- Run the adapted code to create the script C:\serverping.bat and to input the code into the hidden stream ServerList.txt.
- Open C:\serverping.bat in Notepad, and type the command
Do Ping %%i
into C:\serverping.bat's visible stream. This For command reads the servers into the script, one at a time.
at the command line. After the script pings each server, it writes the results to the console screen.
Sending Keystrokes to a Command
Sometimes commands require keyboard input. If you use a command that requires keyboard input in an automated script, the script hangs because it waits for keyboard input that never comes. For example, if you use the Xcopy command to copy a file and create a new directory structure, the command prompts you to enter whether the copy you're requesting is a file (enter F) or directory (enter D). If you use this command in a script, the script fails unless you input either F or D. But placing one character in an input text file can be risky because people might not know its purpose and delete the file. And creating a temporary file to hold one character can be cumbersome. A hidden stream, however, can hold this keystroke information efficiently.
For example, run the commands in Listing 9. These commands create the script %Temp%\teststreams.bat and enter specified code into the hidden stream Keystrokes.txt. Then, open %Temp%\teststreams.bat in Notepad and copy the commands in Listing 10 into the visible stream.
Without the hidden stream, the commands in Listing 10 require you to manually input the letter F. With the hidden stream, the commands execute without this manual input.
Storing Detailed File Properties
In "Real-World Scripting: Create a High-Availability Environment for Your Scripts," August 2000, I encouraged systems administrators to document scripts in a level of detail typically not seen in code comments. The details might include the script's author, date approved, dependencies, run syntax, and input and output filenames and paths.
You can store a script's details in a Microsoft Word or Microsoft Excel document. However, a more efficient approach is to store the details in the script's hidden stream. You can either create one hidden stream containing all the details or create a stream for each detail. When you use hidden streams, the script's details are easily accessible because they reside in the script.
Using a Stream as a Temporary File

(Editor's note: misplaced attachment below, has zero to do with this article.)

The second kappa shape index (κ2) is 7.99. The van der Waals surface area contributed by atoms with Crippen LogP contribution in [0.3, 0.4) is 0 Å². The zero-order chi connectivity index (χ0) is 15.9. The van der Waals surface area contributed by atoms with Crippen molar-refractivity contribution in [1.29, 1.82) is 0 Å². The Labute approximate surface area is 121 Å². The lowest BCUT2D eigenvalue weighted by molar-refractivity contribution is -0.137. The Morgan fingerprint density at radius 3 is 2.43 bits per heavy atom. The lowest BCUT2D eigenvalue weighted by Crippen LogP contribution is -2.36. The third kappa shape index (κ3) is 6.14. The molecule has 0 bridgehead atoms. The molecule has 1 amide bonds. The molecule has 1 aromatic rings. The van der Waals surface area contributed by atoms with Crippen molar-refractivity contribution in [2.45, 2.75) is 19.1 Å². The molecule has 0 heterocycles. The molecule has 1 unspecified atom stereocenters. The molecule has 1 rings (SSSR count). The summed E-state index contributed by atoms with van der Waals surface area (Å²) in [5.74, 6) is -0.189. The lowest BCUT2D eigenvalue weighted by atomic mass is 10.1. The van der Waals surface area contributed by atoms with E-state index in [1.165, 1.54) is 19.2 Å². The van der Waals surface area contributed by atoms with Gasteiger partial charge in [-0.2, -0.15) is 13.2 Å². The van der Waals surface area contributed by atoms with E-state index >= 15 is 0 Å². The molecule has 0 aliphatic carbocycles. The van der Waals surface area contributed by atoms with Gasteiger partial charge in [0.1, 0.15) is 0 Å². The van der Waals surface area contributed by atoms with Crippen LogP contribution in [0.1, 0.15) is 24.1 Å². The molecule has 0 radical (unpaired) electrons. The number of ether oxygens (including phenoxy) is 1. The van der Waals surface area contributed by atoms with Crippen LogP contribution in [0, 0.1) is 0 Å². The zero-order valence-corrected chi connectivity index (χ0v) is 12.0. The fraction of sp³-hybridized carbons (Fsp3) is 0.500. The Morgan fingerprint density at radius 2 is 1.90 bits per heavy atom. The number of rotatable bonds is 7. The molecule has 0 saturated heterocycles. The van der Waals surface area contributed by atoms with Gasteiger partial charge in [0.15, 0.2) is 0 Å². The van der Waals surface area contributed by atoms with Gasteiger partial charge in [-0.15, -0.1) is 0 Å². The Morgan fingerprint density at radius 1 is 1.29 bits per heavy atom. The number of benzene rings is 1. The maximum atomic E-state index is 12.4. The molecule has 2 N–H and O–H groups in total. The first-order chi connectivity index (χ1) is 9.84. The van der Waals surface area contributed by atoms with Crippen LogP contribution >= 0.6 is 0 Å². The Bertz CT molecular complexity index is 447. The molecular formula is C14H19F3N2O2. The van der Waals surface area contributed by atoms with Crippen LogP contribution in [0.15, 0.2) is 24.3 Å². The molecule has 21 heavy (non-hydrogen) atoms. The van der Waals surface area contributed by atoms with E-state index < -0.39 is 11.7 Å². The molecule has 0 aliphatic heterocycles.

One limitation in NT shell scripting is that environment variables can't store command results in the form of lists or arrays. If you want to store command results as lists or arrays in a .bat or .cmd file, you must output the results to a temporary file, then use the For command to parse the temporary file when you need to use that information.
However, using temporary files can be a lot of work. For example, if your .bat file is complex, you might need to create many temporary files to store the command results because you must use a unique filename for each temporary file. You must also remember to delete all temporary files when you're finished with them.
To eliminate this extra work, you can use streams as a temporary storage location. The script RunMeAgain.bat uses streams as a temporary file to demonstrate how to create and use hidden streams. The script creates two hidden streams that track the date when you last ran the script and how many times you've run the script on the current day. You'll find the script in the Code Library on the Win32 Scripting Journal Web site at http://www .win32scripting.com/. I included comments in the script to help you understand and run the code. I tested this script on Win2K Professional, NT Server 4.0 Service Pack 6a (SP6a), and NT Workstation 4.0 SP6a.
If You Want More Examples
The examples I've just shown you only scratch the surface of what you can do with streams. For another example, see my column "Real-World Scripting: Using Blat to Send Email Notification Messages," page 9. For more examples of how to use streams in Win2K, check out Dino Esposito, "A Programmer's Perspective on NTFS 2000, Part 1: Stream and Hard Link," which you can find in the Microsoft Developer Network (MSDN) Online Library at http://msdn.microsoft.com/ library/techart/ntfs5.htm.15845